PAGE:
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Invitation to Poetry: Entering the Desert’s Fire

Welcome to our 44th Poetry Party!

I select an image and suggest a theme/title and invite you to respond with your poems or other reflections. Add your responses in the comments section.  Feel free to take your poem in any direction and then post the image and invitation on your blog (if you have one) and encourage others to come join the party! (permission is granted to reprint the image if a link is provided back to this post)

Poetry Party Theme: Entering the Desert’s Fire

This week the Christian liturgical season of Lent begins on Ash Wednesday.  For 40 days we are invited on an inner pilgrimage which parallels the desert journey Jesus made before he began his public ministry.  In the Hebrew and Christian scriptures the desert is a place of preparing our hearts, of stripping away of false securities, of radical surrender, and of invitation to transformation.  The Israelites wandered in the Sinai desert for 40 years and the early Christian monks went out into the desert to find a place of profound solitude and silence.  The desert is an archetypal place where we confront our inner demons and are purified and transformed by the its heat.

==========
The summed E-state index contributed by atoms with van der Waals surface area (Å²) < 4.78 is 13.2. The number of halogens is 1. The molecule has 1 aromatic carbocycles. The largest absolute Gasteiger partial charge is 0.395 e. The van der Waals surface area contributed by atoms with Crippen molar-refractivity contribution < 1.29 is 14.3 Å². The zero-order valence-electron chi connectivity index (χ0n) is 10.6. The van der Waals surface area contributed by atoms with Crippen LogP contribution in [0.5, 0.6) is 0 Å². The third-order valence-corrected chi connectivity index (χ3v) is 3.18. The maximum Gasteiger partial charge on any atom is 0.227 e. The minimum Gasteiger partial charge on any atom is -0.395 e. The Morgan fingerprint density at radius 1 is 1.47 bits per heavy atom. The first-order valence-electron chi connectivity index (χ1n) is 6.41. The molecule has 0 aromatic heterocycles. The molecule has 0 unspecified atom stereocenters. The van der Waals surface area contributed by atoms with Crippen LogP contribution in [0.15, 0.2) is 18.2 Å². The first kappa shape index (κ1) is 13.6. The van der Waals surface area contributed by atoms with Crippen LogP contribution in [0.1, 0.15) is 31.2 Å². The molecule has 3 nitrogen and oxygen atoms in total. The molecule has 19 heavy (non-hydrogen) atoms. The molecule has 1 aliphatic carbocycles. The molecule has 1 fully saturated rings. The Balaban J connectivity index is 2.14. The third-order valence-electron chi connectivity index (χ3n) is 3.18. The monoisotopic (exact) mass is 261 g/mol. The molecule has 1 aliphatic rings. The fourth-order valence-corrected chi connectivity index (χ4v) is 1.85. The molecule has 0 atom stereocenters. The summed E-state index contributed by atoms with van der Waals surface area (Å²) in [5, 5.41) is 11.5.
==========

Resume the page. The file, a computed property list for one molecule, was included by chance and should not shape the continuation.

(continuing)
I invite you this week to write a poem about your own invitation to enter the refiner’s fire – in alchemy lead is transformed into gold through heat and this becomes a metaphor for the human soul.  What is the lead within you ready to be transformed into something treasured?

The poem could be a blessing for the journey ahead or an invocation of your deepest longings for this sacred time.  Allow yourself to feel the desert heat as you write and invite in its power to spark, ignite, and illuminate the world.

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50 Responses

  1. Lent

    A time away
    a time with my beloved
    a time to just be…
    a time to heal
    a time to let the secret, frozen parts of my heart thaw…
    in the warmth of the beloved’s gaze…